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The etymology of _imíca_

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  • Petri Tikka
    There are currently two theories about the etymology of the Quenya word _imíca_ among (VT43:28): 1. by Carl Hostetter: _imi_ (VT34:30) + partitive ending
    Message 1 of 1 , Jul 14, 2002
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      There are currently two theories about the etymology of the Quenya word
      _imíca_ "among" (VT43:28):

      1. by Carl Hostetter: _imi_ (VT34:30) + partitive ending _-ika_ (VT28:29-30)
      2. by Helge Fauskanger: an extension or intensification of _mi_ (LR:373)
      = _imî_ + adjectival suffix _-ca_ (PM:363)

      Carl's theory conflicts with _mika_ (VT43:11), which doesen't include a
      long _í_ from the merging of _i_+_ika_. Of course, Tolkien may have
      only forgotten to mark the long vowel, but that must not be used as
      concrete evidence.

      The adjectival ending _-ca_ is seen only after dipthongs and consonants,
      cf. _faika_ "contemptible, mean" (V:387), _helka_ "icy, icecold"
      (V:364), _nwalka_ "cruel" (V:377) and _soika_ "thirsty" (VT39:11).

      But there is the word _néka_ "pale, vague, faint, dim to see" (MC:221-223),
      which has either
      1. lengthening of the stem wowel *NE + adjectival ending _-ca_
      2. *NÉ + an adjectival ending
      Both options are neither supported nor denied by the available material,
      since stem vowel can't be lengthened if it already has a dipthong or it is
      a closed syllable, cf. _oilima_ "last" (MC:213, 214) vs _métima_ "last"
      (MC:221-223) and _oantië_ vs _avánië_ (WJ:366). The firs option might
      refute Helge's theory, but it wouldn't support Carl's either, since _mica_
      doesen't have a long vowel.

      Helge's theory is slightly supported by the fact that his endings are
      attested in a latter period and Carl's because it is more succint. Still
      yet Helge's theory of the adjectival ending _-ca_ being used to make a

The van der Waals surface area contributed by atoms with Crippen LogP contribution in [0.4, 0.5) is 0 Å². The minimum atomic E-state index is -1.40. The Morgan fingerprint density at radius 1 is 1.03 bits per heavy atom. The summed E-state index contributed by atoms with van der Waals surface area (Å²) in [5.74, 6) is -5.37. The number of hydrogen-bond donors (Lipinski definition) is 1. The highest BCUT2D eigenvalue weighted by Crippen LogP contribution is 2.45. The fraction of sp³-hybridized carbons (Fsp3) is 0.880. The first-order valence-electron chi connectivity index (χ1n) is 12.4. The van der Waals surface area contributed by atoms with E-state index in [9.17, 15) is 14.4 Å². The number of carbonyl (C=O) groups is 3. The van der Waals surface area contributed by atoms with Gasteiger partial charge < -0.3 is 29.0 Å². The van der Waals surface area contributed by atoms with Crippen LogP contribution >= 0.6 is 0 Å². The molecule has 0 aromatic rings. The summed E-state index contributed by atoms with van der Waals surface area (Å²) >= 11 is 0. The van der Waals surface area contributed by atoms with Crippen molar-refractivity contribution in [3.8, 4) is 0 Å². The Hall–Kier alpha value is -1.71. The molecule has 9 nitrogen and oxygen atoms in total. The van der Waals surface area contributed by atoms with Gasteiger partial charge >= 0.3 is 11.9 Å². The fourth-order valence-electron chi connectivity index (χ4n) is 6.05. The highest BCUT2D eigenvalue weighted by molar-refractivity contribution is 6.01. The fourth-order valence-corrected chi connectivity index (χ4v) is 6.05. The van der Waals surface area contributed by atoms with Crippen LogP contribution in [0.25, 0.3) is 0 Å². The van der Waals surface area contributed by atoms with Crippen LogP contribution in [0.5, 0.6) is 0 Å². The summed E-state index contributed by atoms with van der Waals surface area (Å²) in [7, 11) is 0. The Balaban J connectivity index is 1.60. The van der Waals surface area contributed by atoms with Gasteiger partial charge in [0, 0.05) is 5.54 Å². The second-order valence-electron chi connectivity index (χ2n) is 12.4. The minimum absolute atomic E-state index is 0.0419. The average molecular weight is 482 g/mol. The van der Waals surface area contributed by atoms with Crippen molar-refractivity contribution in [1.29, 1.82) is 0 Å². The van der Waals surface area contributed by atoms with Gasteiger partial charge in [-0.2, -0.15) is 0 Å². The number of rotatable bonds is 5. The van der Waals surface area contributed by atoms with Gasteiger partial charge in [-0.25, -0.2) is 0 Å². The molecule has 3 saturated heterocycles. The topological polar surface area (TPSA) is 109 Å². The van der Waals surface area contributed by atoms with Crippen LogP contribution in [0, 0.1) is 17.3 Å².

preposition, supported by _hekwâ_ "leaving aside, not counting, excluding,
      except" (WJ:365), accounts for _mika_, while Carl's doesen't. It can thus
      explain with attested parallels both _imíca_ and _mika_, while Hostetter's
      theory can't.

      Petri Tikka Helsinki, Finland
      kari.j.tikka@...
      http://www.geocities.com/petristikka/

      [If the partitive ending _-ika_ cannot account for both _imíca_ and
      _mika_, then I fail to see how an adjectival ending _-ka_ can be held to
      account for _mika_ and _imíca_, when *_imí-_ is unattested.

      Moreover, your treatment of the two explanations of _imíca_ fails to take
      the _meaning_ of _imíca_ into account. 'among' is an inherently partitive
      meaning; a partitive ending is thus eminently suitable for this
      preposition. And 'among' is _not_ an adjective.

      If Helge can point to a non-partitive preposition in _-(i)ka_, then I
      might give some credence to this. Until then, I see no reason to count
      Helge's adjectival-conjunction-in-_-wa_ as evidence in support of his
      adjectival derivation of a partitive preposition in _-ka_, nor to prefer
      it to my explanation; and I certainly do not agree that my explanation
      cannot account for both forms. Carl]
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